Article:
Friday, 6 October 2006

Amish schoolgirls demonstrate courage - and more

"Shoot me first."

Thirteen-year old Marian Fisher hoped to buy time for her younger schoolmates and offered her own life to give them a chance.

Her 11-year old sister - who survived - asked to be shot second.

Some experts had been concerned that the Amish schoolchildren, so sheltered from TV violence, would be ill-equipped to handle the unspeakable experience of the Nickel Mines shooting.

It would appear that prolonged exposure to goodness is a more effective preparation to face evil than exposure to simulated violence.

[Update] A fuller report

Hat tip to the Anchoress.

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Dusty Bogard said...

No doubt there will be many who will blame God for allowing this tragedy to happen. I am not sure how to respond in a meaningful way to these people. But, I do feel that God is indeed using the self sacrificing love demonstrated by these children and the spirit of forgiveness offered by the Amish community to the family of the perpetrator of this horrendous crime to give the rest of us hope and assurance that good does indeed overcome evil.

These children that died are in the loving, comforting arms of Jesus right now. All of our hearts ache for this loss. Everyone grieves for their family's. And, deep down inside our souls, every Christian understands the willingness to step up and be the first to die for our brothers and sisters. We hope that if our faith were ever to be tested like these little girls that we would have faith like theirs.

waterroots said...

The Amish faith is remarkable. They don’t just preach love, forgiveness and peace like most Christians (including myself) do – they practice it. It’s exceedingly difficult to harbor hate and seek retribution when you do not hold anger in your heart. And when you think about it, the weight of a hate-filled heart is indeed very heavy and the infinite desire for vengeance can be asphyxiating. All that rage is detrimental to one’s health and happiness, usually leading to self-destruction. But a heart and mind at peace? There’s probably nothing more liberating to the human soul.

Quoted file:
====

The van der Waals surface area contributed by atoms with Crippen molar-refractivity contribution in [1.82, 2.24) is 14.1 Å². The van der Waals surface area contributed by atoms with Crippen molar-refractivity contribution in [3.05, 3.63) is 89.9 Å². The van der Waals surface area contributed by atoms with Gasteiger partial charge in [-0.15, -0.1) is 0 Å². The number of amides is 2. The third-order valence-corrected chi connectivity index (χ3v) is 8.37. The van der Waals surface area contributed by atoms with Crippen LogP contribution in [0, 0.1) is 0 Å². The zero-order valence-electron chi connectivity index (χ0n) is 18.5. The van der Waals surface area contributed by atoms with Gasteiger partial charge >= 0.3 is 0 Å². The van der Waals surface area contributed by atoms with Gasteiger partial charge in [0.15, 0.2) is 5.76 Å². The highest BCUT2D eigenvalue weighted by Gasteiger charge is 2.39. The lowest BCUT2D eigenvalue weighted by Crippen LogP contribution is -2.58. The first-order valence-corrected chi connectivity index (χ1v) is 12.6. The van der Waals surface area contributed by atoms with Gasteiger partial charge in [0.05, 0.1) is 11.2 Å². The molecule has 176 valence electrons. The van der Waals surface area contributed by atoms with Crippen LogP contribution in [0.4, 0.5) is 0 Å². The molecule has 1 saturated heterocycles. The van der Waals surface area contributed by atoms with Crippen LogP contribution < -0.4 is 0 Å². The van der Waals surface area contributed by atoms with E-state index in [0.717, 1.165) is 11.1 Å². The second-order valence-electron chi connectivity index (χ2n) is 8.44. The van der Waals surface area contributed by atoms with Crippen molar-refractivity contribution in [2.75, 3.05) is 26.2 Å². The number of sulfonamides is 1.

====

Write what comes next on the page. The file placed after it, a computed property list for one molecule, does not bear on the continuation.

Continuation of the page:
The more I read about angry, violent, hate-related incidences around the world, the more I understand why the Amish choose to isolate themselves from the rest of the ‘modern’ world and live a quiet existence. Perhaps the rest of us can learn something from these noble and selfless children.

Janet said...

I think the Amish are finding it more and more difficult to isolate themselves. Up until now, I've thought it foolish to even try. Now I'm questioning that assumption. There is obviously more value in it than I thought. Not that I'm about to give up my computer any time soon...

Carradee said...


I hadn't heard about that, but hearing about it now just makes me shiver. Would I have the courage to do the same as that 13-year-old girl?

I doubt it. May God give me the courage when I need it.

Janet said...

Carradee, we never know till we're tested, do we? Sometimes the most unlikely people are the ones who show the greatest courage.

If you haven't read The Hiding Place, I highly recommend it for an inspiring example of that kind of radiant courage and love coming from people who, on the surface, were completely unremarkable.


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